Meaning and Origin of the Watson Surname

Scottish highland game participant showing his strength.

Ever wondered what your Watson surname meant or where it came from?  You have come to the right place.  Let me introduce you to this old Anglo-Scottish name as part of my series on Scottish surnames.  Did you know that last year it was the 19th most popular surname in Scotland meaning strength and legacy?


The origin of the last name Watson

The Watson surname has roots in both Scotland and England.  It is a type of surname known as a patronymic surname, which means it originally came from the name of a father.  In this case, Watson translates to ‘son of Walter’.

There are claims that the name Walter was brought to Britain by the Normans after 1066.  As time progressed into the medieval era, the name evolved into several different spellings.  Some of these included shortened forms or nicknames such as ‘Wat’, ‘Watt’, and ‘Walt’.  From these variations, the patronymic surname ‘Watson’ emerged.


What does the Watson surname mean?

The name Walter comes from the Old German name ‘Waldhar,’ which means ‘ruler of army’ or Commander.  So, in a way, the name Watson carries a sense of strength and legacy.


The history of the Watson surname

In Scotland, the earliest recorded Watson dates back to 1392, when John Watson owned land in Edinburgh.  From the early 1520s, the Watson family of Saughton, near Edinburgh, were influential landowners spanning three centuries.

From this family, Richard Watson became the 1st Laird of Saughton.  His grandson, James Watson, was the third Laird of Saughton who was laid to rest in the old Corstorphine Church.  His descendants were also buried in the same churchyard, a testament to their significant influence.

The Watson family name can be found around the world.  Historically, they sometimes held important roles such as merchants, bailies, provosts, or bankers.  Overall, the Watsons established political and trading connections in key parts of the future British Empire.

If you are a Watson, you might wonder if you are related to the Saughton family.  A DNA test could potentially reveal this connection.


Do the Watsons belong to a clan?

In Scotland, the Watsons were generally associated as a sept of Clan Buchanan.  This means that they were families that followed the chief of these clans, although they were not directly related by blood.


Watson tartan

The Watson tartan is registered with the Scottish Register of Tartans, which maintains records of officially recognised tartans.  In essence, the tartan typically features a combination of blue, green, black, and red.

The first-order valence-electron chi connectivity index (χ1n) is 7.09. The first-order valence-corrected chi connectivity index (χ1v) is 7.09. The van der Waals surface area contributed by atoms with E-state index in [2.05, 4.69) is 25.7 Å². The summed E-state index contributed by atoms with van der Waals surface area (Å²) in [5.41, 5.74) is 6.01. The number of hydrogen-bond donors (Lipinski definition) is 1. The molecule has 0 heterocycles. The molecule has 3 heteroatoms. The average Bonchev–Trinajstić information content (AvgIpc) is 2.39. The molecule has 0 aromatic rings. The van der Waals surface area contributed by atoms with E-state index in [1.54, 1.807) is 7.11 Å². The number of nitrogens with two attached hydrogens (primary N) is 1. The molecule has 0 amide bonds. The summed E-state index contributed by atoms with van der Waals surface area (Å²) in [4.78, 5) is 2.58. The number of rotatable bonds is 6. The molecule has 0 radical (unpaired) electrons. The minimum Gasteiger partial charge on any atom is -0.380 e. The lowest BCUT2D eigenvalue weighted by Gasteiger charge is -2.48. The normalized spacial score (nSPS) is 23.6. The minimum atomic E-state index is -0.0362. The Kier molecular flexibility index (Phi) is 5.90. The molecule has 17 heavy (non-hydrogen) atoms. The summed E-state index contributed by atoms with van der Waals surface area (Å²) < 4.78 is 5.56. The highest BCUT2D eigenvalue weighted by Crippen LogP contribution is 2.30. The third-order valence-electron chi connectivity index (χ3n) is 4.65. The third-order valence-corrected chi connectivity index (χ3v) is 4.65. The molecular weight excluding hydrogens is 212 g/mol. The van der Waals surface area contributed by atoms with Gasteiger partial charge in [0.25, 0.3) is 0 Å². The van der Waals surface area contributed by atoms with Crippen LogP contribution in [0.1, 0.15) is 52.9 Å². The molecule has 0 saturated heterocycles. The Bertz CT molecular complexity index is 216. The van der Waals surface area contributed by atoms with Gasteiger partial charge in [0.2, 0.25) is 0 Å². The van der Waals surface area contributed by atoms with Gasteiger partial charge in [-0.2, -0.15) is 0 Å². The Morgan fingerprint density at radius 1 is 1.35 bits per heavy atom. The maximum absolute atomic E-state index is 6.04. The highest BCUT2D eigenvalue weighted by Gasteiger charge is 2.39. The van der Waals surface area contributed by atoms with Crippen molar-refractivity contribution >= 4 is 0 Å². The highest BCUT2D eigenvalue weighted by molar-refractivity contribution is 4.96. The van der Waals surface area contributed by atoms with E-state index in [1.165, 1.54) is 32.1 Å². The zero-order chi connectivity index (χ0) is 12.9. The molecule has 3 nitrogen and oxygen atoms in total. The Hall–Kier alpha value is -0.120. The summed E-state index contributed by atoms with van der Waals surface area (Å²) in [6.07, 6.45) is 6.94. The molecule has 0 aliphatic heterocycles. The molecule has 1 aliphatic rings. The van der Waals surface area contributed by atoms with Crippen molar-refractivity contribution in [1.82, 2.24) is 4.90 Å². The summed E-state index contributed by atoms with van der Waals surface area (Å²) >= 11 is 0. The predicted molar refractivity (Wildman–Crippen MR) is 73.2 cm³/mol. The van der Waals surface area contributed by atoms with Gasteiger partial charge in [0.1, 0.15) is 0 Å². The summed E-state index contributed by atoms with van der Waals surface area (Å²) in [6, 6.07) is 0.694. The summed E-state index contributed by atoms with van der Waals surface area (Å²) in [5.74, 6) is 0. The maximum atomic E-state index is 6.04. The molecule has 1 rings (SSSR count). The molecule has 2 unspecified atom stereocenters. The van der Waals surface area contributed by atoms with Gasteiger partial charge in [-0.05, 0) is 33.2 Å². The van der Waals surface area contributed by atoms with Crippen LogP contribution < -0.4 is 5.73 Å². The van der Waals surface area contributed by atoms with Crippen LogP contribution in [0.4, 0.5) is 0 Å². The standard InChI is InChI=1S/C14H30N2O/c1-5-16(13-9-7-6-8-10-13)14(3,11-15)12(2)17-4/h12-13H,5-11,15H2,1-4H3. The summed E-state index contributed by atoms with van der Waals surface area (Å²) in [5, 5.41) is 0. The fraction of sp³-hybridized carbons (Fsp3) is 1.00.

The tartan to represent the Watson surname.


Variations of the Watson surname

Over time, different variations of Watson emerged, including Wattson, Watsone, and Watkinson.  Similar to all other surname variations, they are attributed to regional dialects and phonetic spelling.

Gravestone of Janet Wattson to depict a variation of the Watson surname.
Gravestone of Janet Wattson at Baldernock cemetery.


Are there any famous Watsons?

There are many!  But here are a few that you may be familiar with…

  • Dr John Watson is the fictional character in Sir Arthur Conan Doyle’s detective stories of Sherlock Holmes.
  • George Watson (1654-1723) was a Scottish financier who was an accountant for the Bank of Scotland in Edinburgh.  He left a significant bequest to establish George Watson’s College in Edinburgh, providing a lasting legacy in education.
  • There were 3 Victoria Cross recipients with the surname Watson:
    • Lieutenant John Watson (1829 – 1919) in 1857 for his bravery in the Indian Mutiny.
    • Lieutenant Thomas Watson (1867 – 1917) in 1897 during the First Mohmand Campaign in North-West India.
    • Lt Colonel Oliver Watson (1876 – 1918) in 1918 for his heroic deeds at Rossignol Wood in France.


Whether you are a Watson by birth or by marriage, this name connects you to a lineage that spans across centuries and borders.  So, the next time you hear your surname, remember the journey it has taken, the stories it holds, and the people it represents.  And who knows?  Perhaps one day, you will add your own chapter to the history of the Watsons.

Please remember to leave a comment below and if you want me to write about a Scottish surname, then let me know.

Good luck with your Scottish family tree.

Until my next post, haste ye back.

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